[I’ll be offering a webinar through Australia Counseling on November 25, 2016; the link available next week. The June 4, 2015 podcast with Australia Counseling was apparently one of the most popular of the year, so we’re expanding to a 90-minute webinar. One of the exercises I’ll be mentioning is the following, an essential tool of resilience in the face of difficulty, disappointment, even disaster.]
Whenever an external event in our life – a car accident, a flooded basement, the unexpected, undeserved loss of a job, the life-threatening illness of a spouse or a child – throws us for a loop and our well-being way off balance – it’s important to eventually be able to integrate the event into our ongoing life story – this really did happen – and to find any lessons, meaning, or growth in how we responded to the event. We strengthen our resilience when we can perceive how we have coped with and even grown from an event that may have looked like a disaster at first.
The exercise below is one way to create that coherent narrative. It’s possible to use this tool with inner earthquakes – the harsh judgment of the inner critic – but I would practice with the concreteness of external events first.
1. Take out pen/paper/journal.
2. Think of a struggle in your own life that seemed very difficult or even impossible at the time and that, looking back, had an important lesson to be learned, a “silver lining.” You can now recognize there was some redemptive feature in the event, so that you gained some sense of learning or meaning from the experience, and some sense of your own capacities to cope.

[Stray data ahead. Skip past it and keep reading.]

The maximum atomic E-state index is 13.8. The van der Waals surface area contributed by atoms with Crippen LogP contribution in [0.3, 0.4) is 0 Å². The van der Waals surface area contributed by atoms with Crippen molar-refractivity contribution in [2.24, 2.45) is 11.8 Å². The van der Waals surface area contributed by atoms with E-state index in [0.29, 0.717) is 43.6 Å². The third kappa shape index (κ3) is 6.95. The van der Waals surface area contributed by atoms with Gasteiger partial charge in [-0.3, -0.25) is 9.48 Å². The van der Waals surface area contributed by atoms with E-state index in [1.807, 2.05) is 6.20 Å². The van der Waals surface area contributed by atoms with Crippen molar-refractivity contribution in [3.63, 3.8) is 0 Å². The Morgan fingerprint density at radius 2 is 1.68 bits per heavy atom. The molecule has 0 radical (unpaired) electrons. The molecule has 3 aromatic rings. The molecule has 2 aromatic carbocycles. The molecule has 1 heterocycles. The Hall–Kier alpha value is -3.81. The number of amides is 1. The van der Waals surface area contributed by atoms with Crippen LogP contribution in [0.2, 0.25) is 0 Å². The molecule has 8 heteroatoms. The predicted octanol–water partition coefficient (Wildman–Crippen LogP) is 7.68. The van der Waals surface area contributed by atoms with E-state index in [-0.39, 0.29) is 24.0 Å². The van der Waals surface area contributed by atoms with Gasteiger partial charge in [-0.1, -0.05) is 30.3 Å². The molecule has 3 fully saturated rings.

3. Write down the event and the learning from it. You may frame this inquiry in the form of:
This is what happened.
This is what I did.
This has been the cost.
This is what I learned.
This is what I would do differently.
4. As you remember the event and the learning, note what deeper lesson the challenge or crisis taught you that you probably would never have learned otherwise. Write that down, too.
5. Reflect on your experience of inquiring into the hidden meaning of life’s crises and challenges. Notice any shifts in your perspective.
6. Repeat this exercise with other challenging life events. See if you can claim for yourself your own capacities to cope and grow.